From: University of Wisconsin–Madison
Published August 11, 2017 11:17 AM

Canary in a coal mine: Survey captures global picture of air pollution's effects on birds

Famously, the use of caged birds to alert miners to the invisible dangers of gases such as carbon monoxide gave rise to the cautionary metaphor “canary in a coal mine.”

But other than the fact that exposure to toxic gases in a confined space kills caged birds before affecting humans — providing a timely warning to miners — what do we know about the effects of air pollution on birds?

Not as much as you’d think, according to researchers from the University of Wisconsin–Madison.

“We know a lot about air pollution’s effects on human health, and we know a lot about the impacts of air pollution across ecosystems,” explains Tracey Holloway, a professor in UW–Madison’s Nelson Institute for Environmental Studies. “We were surprised to discover how little we know about how air pollution affects birds.”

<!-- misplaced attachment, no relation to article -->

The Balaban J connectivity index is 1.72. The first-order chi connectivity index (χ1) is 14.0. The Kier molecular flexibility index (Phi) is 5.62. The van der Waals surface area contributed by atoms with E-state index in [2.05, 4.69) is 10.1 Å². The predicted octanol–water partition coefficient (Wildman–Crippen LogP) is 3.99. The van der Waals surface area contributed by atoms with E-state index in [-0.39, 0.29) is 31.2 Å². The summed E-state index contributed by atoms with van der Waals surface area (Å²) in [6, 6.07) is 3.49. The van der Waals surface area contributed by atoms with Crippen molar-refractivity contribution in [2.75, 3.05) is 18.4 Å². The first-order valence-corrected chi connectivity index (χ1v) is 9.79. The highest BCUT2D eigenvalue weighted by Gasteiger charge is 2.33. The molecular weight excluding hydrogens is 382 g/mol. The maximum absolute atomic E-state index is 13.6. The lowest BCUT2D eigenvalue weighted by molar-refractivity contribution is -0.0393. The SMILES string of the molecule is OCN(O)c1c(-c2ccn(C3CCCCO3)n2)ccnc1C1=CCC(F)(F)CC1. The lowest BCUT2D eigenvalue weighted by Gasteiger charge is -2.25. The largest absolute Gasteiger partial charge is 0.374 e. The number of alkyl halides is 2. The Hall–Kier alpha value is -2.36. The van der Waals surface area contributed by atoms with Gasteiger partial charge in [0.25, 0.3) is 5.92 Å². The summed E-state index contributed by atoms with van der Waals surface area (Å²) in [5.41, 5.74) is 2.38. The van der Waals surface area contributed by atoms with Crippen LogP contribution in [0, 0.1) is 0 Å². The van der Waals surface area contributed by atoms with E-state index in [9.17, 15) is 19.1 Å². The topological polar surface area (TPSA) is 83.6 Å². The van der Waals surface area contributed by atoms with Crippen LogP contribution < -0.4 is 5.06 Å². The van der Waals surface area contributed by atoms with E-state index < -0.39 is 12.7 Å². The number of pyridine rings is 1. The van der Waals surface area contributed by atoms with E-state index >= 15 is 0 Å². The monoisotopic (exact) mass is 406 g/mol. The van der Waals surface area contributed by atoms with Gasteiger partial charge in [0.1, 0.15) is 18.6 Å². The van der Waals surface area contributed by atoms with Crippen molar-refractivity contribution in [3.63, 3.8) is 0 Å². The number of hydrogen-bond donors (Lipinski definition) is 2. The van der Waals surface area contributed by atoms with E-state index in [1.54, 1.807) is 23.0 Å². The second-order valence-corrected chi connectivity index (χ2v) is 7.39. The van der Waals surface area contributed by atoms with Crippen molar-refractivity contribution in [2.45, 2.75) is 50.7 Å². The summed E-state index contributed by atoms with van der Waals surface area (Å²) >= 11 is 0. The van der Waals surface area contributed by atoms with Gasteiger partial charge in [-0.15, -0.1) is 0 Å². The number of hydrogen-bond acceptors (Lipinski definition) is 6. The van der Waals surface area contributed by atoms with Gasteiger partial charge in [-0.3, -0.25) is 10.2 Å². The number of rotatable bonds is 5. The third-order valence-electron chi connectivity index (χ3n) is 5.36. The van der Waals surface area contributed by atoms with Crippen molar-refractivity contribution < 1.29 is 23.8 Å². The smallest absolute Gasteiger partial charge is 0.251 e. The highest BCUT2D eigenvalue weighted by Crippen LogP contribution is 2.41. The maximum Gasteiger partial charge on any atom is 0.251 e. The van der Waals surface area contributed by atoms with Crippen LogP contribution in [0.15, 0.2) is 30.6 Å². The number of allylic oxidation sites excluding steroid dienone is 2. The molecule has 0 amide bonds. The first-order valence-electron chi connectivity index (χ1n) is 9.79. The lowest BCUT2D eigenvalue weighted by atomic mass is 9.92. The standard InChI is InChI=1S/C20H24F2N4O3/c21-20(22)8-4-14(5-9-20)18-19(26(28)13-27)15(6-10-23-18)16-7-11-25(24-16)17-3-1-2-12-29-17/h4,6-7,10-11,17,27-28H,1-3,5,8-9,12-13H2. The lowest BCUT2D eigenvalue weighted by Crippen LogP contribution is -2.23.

Writing Aug. 11 in the journal Environmental Research Letters, Holloway, an expert on air quality, and her former graduate student Olivia Sanderfoot, sort through nearly 70 years of the scientific literature to assess the state of knowledge of how air pollution directly affects the health, well-being, reproductive success and diversity of birds. This work is part of Sanderfoot’s ongoing National Science Foundation Graduate Research Fellowship.

Continue reading at University of Wisconsin–Madison

Photo: A sparrow perches on a branch in Curtis Prairie at the UW Arboretum. The efficiency of birds’ respiratory systems is thought to make them more vulnerable to pollutants in the air. 

Credit: Jeff Miller

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